Case Western Reserve University engineers are working with partners at two other universities and an Italian-owned company in Michigan to study, predict, and optimize how robots will interact with human co-workers in factories of the future. While robots have been increasingly integrated into manufacturing since their introduction in the early 1960s, true human-robot workplace collaboration is still in the early stages and is only recently being earnestly studied by academics. Most researchers anticipate humans taking on the more nimble decision-making, while robots contribute by lifting heavy tools or putting the right tool at a worker's side when needed. "You could see this more on an assembly line, where the human is building an engine, screwing the spark plugs into the engine block, and the robot is handing him the right tools and parts at the right time," says Robert Gao, Chairman of Mechanical and Aerospace Engineering. Gao is principal investigator on a National Science Foundation-funded project examining robot-human collaborations in manufacturing workplaces.
TRANSIT takes place beyond our home planet, allowing you to traverse the unlimited depths of space and explore worlds outside our own galaxy. Your role as an Artificial Intelligence is to inhabit an interplanetary vessel, manage your resources, and direct your crew. You'll deploy your ship's officers into the field, hunt down criminals, engage in interstellar combat, and deliver supplies and colonists to remote settlements. You must rely on your resources to complete missions by acting through your ship, tech, and crew. Three different AI types – Combat, Command, and Support – lend themselves to varied and interesting game play, but it's when an AI is paired with a ship that the real diversity in character creation comes to the fore.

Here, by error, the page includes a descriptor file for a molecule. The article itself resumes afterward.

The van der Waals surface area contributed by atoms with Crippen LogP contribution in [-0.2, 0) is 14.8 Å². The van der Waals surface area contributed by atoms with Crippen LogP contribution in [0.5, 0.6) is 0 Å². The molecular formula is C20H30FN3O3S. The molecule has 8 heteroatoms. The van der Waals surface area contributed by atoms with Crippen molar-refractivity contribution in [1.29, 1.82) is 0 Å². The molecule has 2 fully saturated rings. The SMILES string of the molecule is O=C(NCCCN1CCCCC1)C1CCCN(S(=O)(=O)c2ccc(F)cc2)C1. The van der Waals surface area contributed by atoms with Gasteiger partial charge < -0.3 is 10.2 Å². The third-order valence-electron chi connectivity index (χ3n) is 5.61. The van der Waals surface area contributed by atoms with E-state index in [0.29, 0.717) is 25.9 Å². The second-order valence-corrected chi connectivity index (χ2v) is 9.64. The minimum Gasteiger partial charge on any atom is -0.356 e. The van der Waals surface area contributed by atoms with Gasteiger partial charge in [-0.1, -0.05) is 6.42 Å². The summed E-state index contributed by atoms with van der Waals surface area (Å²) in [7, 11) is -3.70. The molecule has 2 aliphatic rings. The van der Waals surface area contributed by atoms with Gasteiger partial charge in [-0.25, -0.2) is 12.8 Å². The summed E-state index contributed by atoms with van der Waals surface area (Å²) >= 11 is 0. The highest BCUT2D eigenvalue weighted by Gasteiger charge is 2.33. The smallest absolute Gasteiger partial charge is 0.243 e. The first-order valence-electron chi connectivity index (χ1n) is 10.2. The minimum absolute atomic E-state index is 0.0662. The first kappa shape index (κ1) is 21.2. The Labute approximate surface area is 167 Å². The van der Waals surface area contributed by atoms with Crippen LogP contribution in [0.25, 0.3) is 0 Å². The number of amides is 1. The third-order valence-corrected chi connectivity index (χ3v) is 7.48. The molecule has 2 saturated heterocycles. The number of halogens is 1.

This is especially true of the tech sector, where some analysts liken the U.S. and China's heavy strategic investments in cybersecurity, quantum computing, 5G, and artificial intelligence to a digital arms race, one that, because of China's long-term positioning and access to vast amounts of data to train on, that country will win. But Anne-Marie Slaughter argues that when it comes to the world-shifting technology of artificial intelligence, the narrative isn't so simple. She explains why she is putting her money on the United States. Great power conflict isn't the only thing we at Future Tense have been fretting about this week. We've also been looking at digital privacy.
Earlier Tuesday, the Dallas Morning News reported that pilots made five complaints about the Boeing aircraft to federal authorities in the months leading up to Sunday's crash. The complaints, voluntarily made in the FAA's incident database, referenced problems with an autopilot system that occurred during the aircraft's ascent after takeoff, according to the Morning News. An FAA spokesman told the paper that such reports were filed directly to the National Aeronautics and Space Administration.
CHIBA - With the market for business-use unmanned aircraft looking promising in coming years, a large-scale drone expo that kicked off Wednesday showed more companies are eager to get involved with the trend. Companies ranging from the small to the powerful are showing off their business solutions using drones at Japan Drone, an annual exhibition at Makuhari Messe in Chiba that features more than 200 firms and runs until Friday. Telecom giant KDDI Corp. is showcasing its "smart" drone platform connected to KDDI's mobile communication networks across the country, which allows a drone to navigate a wider swath of territory via remote control. "One merit of using our service is that drones can be remote controlled through our communication networks anywhere in Japan, unlike most drones exhibited at this event, which tap Wi-Fi networks with limited coverage," said So Yamazaki, a KDDI official. KDDI will launch the service to corporate customers in June and lists surveillance, inspection, land survey and analysis as the envisioned applications.